Footloose presents at The Garage
Karl Frost/Body Research
IMPROVISING TOUCH is an improvised deconstruction of TOCAME! the interactive performance directed by Karl Frost with performer/collaborators Kevin Dockery, Jordan Stout, Jote Mahern, Utam Moses, Megan Lowe, Daniel Larlham, Nitipat Ong Polchai and Natalia Carballo.
Come watch some beautiful movers and smart human beings processing human touch and physical contact.
With Tocame! as a shared reference for an open improvisation, the performers alternately adhere to, bend and break the structure as they react to, explore, and challenge the material of the piece. The performers are on their own, improvising with live interest and engagement.
As the audience moves to their seats, they are presented with a collage of vignettes exploring modes and notions of touch, contact, and connection. Contrasting territories of the senses, kinetics, emotion, memory, pleasure, provocation, and the body are distilled into a series of micro-investigations. Intimate and public personas are blurred.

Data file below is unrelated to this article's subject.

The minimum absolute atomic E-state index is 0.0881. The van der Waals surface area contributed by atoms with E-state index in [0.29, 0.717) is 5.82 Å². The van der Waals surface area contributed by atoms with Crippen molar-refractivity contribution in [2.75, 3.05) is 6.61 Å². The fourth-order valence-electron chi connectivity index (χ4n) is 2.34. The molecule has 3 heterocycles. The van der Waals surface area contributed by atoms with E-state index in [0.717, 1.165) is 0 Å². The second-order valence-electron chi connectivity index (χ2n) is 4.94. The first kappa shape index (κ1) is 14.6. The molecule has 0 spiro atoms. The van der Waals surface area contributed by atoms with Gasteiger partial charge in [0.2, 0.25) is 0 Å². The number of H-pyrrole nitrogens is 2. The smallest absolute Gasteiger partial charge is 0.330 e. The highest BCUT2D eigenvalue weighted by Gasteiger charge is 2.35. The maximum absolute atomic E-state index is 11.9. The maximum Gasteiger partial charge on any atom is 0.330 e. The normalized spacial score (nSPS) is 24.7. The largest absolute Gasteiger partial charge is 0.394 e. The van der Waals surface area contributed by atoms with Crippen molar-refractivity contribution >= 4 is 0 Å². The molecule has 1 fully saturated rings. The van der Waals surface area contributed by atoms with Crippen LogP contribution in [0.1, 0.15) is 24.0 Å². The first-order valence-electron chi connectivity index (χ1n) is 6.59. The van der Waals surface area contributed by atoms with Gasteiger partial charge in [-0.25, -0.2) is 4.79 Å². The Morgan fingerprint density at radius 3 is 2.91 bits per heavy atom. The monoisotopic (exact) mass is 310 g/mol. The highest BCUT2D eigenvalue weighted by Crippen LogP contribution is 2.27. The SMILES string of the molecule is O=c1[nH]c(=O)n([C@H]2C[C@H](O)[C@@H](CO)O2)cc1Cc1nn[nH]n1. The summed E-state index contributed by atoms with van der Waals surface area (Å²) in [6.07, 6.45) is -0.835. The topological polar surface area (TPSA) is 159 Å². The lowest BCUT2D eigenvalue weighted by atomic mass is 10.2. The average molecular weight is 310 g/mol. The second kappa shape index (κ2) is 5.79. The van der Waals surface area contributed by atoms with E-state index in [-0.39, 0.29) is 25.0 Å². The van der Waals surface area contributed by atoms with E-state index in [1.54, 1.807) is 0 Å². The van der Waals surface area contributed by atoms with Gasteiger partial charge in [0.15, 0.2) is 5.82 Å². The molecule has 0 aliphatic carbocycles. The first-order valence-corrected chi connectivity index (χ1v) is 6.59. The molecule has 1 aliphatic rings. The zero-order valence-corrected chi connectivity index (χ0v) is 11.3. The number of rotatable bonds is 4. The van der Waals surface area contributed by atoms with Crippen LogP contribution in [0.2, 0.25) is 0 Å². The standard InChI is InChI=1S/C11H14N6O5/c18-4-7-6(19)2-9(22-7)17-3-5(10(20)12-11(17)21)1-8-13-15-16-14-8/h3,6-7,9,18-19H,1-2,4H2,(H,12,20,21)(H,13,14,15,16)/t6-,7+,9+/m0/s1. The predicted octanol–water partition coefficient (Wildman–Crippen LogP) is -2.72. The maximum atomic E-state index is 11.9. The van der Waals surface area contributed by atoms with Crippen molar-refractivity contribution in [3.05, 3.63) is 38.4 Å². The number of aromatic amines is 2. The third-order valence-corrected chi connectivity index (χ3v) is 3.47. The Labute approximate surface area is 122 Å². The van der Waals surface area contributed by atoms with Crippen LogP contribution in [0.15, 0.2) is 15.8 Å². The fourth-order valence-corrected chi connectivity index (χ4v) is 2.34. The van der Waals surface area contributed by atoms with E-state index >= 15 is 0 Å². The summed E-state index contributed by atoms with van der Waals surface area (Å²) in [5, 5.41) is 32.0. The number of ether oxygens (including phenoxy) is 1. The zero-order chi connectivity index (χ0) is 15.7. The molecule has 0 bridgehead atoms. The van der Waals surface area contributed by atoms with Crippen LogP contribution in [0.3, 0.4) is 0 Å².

There is much to watch, but there are also opportunities for physical interaction for the physically curious and those who like to watch with their bodies. The piece ends with a blur into an informal frame of conviviality. Please stay afterwards if you are so moved.
What the press has said about previous interactive works of Karl Frost/Body Research:
"...something startling but strangely beautiful to behold."
MOLLY RHODES, SF Weekly (San Francisco, August 2007)
"...absolutely beautiful and breathtaking to watch. I felt I was truly able to connect with the performance and become swept up in what I was watching."
ANNETA KONSTANTINIDES, The Aggie (Davis, February 2011)
"I feel spectacular: vibrant, alive, liberated and stimulated in a way I haven't felt in months. Every nerve of my body tingles."
JENNY LOWER, VC Reporter (Ventura, January 2008)
"I left the theater shell-shocked. It was easily the oddest, most surprising performance experience I've ever had. And, against all expectations, one of the most rewarding."
BRENDAN KILEY, The Stranger (Seattle 2005)